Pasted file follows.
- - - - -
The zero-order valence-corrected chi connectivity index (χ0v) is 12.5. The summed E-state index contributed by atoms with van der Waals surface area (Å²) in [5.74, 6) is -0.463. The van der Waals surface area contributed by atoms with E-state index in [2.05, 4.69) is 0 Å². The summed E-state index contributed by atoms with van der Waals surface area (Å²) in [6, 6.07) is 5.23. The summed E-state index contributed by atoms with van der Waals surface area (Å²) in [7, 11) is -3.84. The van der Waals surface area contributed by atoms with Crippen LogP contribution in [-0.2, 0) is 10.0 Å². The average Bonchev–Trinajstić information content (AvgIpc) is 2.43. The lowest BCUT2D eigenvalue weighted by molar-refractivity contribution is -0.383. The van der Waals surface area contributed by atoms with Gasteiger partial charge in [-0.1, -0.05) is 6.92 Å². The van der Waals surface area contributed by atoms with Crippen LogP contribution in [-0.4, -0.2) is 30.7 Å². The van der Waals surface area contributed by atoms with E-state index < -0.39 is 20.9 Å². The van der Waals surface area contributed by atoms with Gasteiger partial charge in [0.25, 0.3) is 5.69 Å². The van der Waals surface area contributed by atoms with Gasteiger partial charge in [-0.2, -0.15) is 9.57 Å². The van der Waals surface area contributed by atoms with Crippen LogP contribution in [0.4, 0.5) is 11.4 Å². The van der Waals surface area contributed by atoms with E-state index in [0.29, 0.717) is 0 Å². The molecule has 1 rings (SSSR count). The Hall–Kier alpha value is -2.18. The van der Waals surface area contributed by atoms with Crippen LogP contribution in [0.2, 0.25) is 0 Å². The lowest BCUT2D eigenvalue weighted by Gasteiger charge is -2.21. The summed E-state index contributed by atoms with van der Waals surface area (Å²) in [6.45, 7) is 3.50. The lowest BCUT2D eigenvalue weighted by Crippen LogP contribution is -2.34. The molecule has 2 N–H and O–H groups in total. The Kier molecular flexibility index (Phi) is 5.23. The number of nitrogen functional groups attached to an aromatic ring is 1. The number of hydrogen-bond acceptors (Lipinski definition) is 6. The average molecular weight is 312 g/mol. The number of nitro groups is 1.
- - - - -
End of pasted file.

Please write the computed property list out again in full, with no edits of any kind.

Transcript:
The zero-order valence-corrected chi connectivity index (χ0v) is 12.5. The summed E-state index contributed by atoms with van der Waals surface area (Å²) in [5.74, 6) is -0.463. The van der Waals surface area contributed by atoms with E-state index in [2.05, 4.69) is 0 Å². The summed E-state index contributed by atoms with van der Waals surface area (Å²) in [6, 6.07) is 5.23. The summed E-state index contributed by atoms with van der Waals surface area (Å²) in [7, 11) is -3.84. The van der Waals surface area contributed by atoms with Crippen LogP contribution in [-0.2, 0) is 10.0 Å². The average Bonchev–Trinajstić information content (AvgIpc) is 2.43. The lowest BCUT2D eigenvalue weighted by molar-refractivity contribution is -0.383. The van der Waals surface area contributed by atoms with Gasteiger partial charge in [-0.1, -0.05) is 6.92 Å². The van der Waals surface area contributed by atoms with Crippen LogP contribution in [-0.4, -0.2) is 30.7 Å². The van der Waals surface area contributed by atoms with E-state index < -0.39 is 20.9 Å². The van der Waals surface area contributed by atoms with Gasteiger partial charge in [0.25, 0.3) is 5.69 Å². The van der Waals surface area contributed by atoms with Gasteiger partial charge in [-0.2, -0.15) is 9.57 Å². The van der Waals surface area contributed by atoms with Crippen LogP contribution in [0.4, 0.5) is 11.4 Å². The van der Waals surface area contributed by atoms with E-state index in [0.29, 0.717) is 0 Å². The molecule has 1 rings (SSSR count). The Hall–Kier alpha value is -2.18. The van der Waals surface area contributed by atoms with Crippen LogP contribution in [0.2, 0.25) is 0 Å². The lowest BCUT2D eigenvalue weighted by Gasteiger charge is -2.21. The summed E-state index contributed by atoms with van der Waals surface area (Å²) in [6.45, 7) is 3.50. The lowest BCUT2D eigenvalue weighted by Crippen LogP contribution is -2.34. The molecule has 2 N–H and O–H groups in total. The Kier molecular flexibility index (Phi) is 5.23. The number of nitrogen functional groups attached to an aromatic ring is 1. The number of hydrogen-bond acceptors (Lipinski definition) is 6. The average molecular weight is 312 g/mol. The number of nitro groups is 1.